In another aspect of the invention, an inspection system is operable to determine characteristics of articles in motion through an inspection region according to automated analysis of optical characteristics of the articles and to transfer the articles through a desired region. The system has a turning bar disposed adjacent the desired region and having a turning surface and a conveyor belt operable to cause the articles to move in a movement direction through the desired region. Other features of the invention described above are also present in this second aspect of the invention.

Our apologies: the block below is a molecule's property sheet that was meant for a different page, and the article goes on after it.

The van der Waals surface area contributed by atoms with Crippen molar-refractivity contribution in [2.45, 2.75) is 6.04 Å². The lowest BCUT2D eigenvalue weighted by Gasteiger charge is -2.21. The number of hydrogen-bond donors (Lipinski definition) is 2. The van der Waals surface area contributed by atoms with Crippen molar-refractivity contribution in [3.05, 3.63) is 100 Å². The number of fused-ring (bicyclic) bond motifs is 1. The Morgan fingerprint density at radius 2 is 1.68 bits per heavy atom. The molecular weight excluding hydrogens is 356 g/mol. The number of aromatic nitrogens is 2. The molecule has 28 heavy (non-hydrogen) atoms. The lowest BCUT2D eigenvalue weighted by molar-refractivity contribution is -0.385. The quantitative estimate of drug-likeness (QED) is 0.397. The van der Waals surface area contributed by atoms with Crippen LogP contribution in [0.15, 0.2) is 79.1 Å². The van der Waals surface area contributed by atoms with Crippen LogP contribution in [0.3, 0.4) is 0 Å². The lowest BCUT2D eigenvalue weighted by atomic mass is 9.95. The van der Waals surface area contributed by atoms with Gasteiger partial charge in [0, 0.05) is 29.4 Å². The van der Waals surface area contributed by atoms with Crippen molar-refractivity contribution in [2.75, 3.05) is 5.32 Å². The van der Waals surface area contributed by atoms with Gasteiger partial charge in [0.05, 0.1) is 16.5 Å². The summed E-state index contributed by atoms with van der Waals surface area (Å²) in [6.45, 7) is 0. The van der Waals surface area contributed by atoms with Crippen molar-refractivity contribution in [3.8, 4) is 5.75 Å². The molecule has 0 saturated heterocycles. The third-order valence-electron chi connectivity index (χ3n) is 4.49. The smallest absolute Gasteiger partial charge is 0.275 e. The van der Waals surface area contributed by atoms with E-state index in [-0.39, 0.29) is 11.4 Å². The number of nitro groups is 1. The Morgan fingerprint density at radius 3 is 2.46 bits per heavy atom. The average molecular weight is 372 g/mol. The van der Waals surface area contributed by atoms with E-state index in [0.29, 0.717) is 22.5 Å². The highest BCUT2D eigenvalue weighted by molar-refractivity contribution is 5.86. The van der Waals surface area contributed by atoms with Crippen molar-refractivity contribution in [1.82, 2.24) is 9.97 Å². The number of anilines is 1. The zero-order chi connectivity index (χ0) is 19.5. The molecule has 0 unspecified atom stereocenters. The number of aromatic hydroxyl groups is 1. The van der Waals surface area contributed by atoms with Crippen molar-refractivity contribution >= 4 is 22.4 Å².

In either aspect, the invention defines a reservoir for containing lubricant at a level higher than the top of the turning bar. As a result, lubricant flows over the top of the turning bar and floods the contact line between the inner surface of the conveyor belt and the turning surface of the turning bar. The tendency of the lubricant in the reservoir to drain down to the level of the top of the turning element is partly offset by the inner surface of the conveyor belt, which blocks the lubricant from draining over most of the width of the turning bar, and also by baffles or level control rods, which block the lubricant from draining over the parts of the width of the turning bar that are not covered by the conveyor belt. A small amount of lubricant will drain from the region near the contact line, below the top of the turning bar, and below the baffles or level control rods. However, such drainage is much less than the amount of lubricant wasted in a spray system. Loss of lubricant through such drainage and through entrainment between the inner surface of the conveyor belt and the turning surface of the turning bar is replaced by flow of lubricant into the reservoir.